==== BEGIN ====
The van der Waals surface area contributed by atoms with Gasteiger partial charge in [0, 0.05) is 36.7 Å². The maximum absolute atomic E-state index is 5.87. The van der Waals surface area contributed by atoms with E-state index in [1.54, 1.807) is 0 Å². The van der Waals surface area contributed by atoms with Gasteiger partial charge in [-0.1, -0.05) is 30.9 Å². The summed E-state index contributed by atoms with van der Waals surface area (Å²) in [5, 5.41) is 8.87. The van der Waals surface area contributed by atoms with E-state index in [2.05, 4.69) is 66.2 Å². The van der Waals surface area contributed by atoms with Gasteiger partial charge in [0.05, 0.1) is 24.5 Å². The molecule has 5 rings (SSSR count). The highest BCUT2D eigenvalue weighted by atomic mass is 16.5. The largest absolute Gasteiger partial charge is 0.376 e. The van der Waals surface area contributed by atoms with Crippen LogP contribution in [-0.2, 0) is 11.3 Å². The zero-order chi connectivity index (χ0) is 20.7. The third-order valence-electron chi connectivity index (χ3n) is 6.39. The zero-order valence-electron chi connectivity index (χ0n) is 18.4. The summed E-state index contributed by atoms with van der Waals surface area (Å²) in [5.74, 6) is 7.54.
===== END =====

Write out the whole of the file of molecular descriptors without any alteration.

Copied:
The van der Waals surface area contributed by atoms with Gasteiger partial charge in [0, 0.05) is 36.7 Å². The maximum absolute atomic E-state index is 5.87. The van der Waals surface area contributed by atoms with E-state index in [1.54, 1.807) is 0 Å². The van der Waals surface area contributed by atoms with Gasteiger partial charge in [-0.1, -0.05) is 30.9 Å². The summed E-state index contributed by atoms with van der Waals surface area (Å²) in [5, 5.41) is 8.87. The van der Waals surface area contributed by atoms with E-state index in [2.05, 4.69) is 66.2 Å². The van der Waals surface area contributed by atoms with Gasteiger partial charge in [0.05, 0.1) is 24.5 Å². The molecule has 5 rings (SSSR count). The highest BCUT2D eigenvalue weighted by atomic mass is 16.5. The largest absolute Gasteiger partial charge is 0.376 e. The van der Waals surface area contributed by atoms with Crippen LogP contribution in [-0.2, 0) is 11.3 Å². The zero-order chi connectivity index (χ0) is 20.7. The third-order valence-electron chi connectivity index (χ3n) is 6.39. The zero-order valence-electron chi connectivity index (χ0n) is 18.4. The summed E-state index contributed by atoms with van der Waals surface area (Å²) in [5.74, 6) is 7.54.